Parisians would have you believe that they are a people of facile elegance. They show you how inferior and contrived they think you are through the power of positive example: their food is greedily rich but precisely balanced, their wardrobes sparing but hopelessly sophisticated. In fact, their entire manner of living is almost offensively cool, effortless, and enviable. But what Parisians neglect to tell you is that they are some of the most thoughtful, intentional people on earth.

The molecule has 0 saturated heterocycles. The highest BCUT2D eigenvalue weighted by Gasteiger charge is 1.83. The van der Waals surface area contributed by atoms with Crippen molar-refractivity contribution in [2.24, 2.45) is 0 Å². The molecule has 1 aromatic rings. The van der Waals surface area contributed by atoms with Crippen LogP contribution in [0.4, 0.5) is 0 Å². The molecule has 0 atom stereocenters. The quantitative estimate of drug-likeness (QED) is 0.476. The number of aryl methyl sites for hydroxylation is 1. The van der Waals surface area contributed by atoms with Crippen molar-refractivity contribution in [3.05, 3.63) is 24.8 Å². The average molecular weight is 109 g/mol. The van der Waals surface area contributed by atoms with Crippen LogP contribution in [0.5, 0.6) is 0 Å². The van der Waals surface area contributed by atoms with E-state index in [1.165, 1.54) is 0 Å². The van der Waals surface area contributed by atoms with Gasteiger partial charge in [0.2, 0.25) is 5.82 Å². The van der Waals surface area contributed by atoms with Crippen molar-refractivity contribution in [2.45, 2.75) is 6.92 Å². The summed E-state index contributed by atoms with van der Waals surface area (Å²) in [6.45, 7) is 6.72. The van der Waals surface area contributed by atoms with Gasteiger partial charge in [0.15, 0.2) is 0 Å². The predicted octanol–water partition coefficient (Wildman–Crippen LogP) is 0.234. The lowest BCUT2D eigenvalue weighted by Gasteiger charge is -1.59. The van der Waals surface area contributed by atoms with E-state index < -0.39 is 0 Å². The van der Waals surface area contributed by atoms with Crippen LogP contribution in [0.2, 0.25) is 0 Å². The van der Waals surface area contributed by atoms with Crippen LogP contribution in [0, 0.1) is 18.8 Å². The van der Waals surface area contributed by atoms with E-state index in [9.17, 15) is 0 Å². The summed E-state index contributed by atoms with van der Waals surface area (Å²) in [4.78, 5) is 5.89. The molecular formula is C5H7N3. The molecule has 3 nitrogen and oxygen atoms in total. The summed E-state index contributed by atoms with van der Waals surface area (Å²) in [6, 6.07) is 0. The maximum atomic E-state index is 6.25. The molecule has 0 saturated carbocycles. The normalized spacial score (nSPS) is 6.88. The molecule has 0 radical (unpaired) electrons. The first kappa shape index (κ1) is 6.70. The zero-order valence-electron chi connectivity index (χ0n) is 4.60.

Their particular brand of obsessive perfection, which they hide behind a façade of indifference, is one that’s been cultivated across the ages. And though carefully obscured, the truth comes easily when you peer down at a city that seems to know no other way. In Paris: From the Air, photographer Jeffrey Milstein outs it as the unusually symmetrical, orderly marvel it is. Each building, garden, monument, and street is positioned and constructed with an anal-retentiveness that would make residents of its neighboring country Switzerland blush. In an age when so little is sacred, nearly all of Paris has been fiercely preserved, maintained, and added to so that the city’s beauty and character are never diminished and the ceaseless caravans of lowly visitors pose no threat. If anything is revealed by a topographical examination of Paris, it’s that even when you’re aloft the city and its myriad treasures, you’re still beneath them. —Nathan King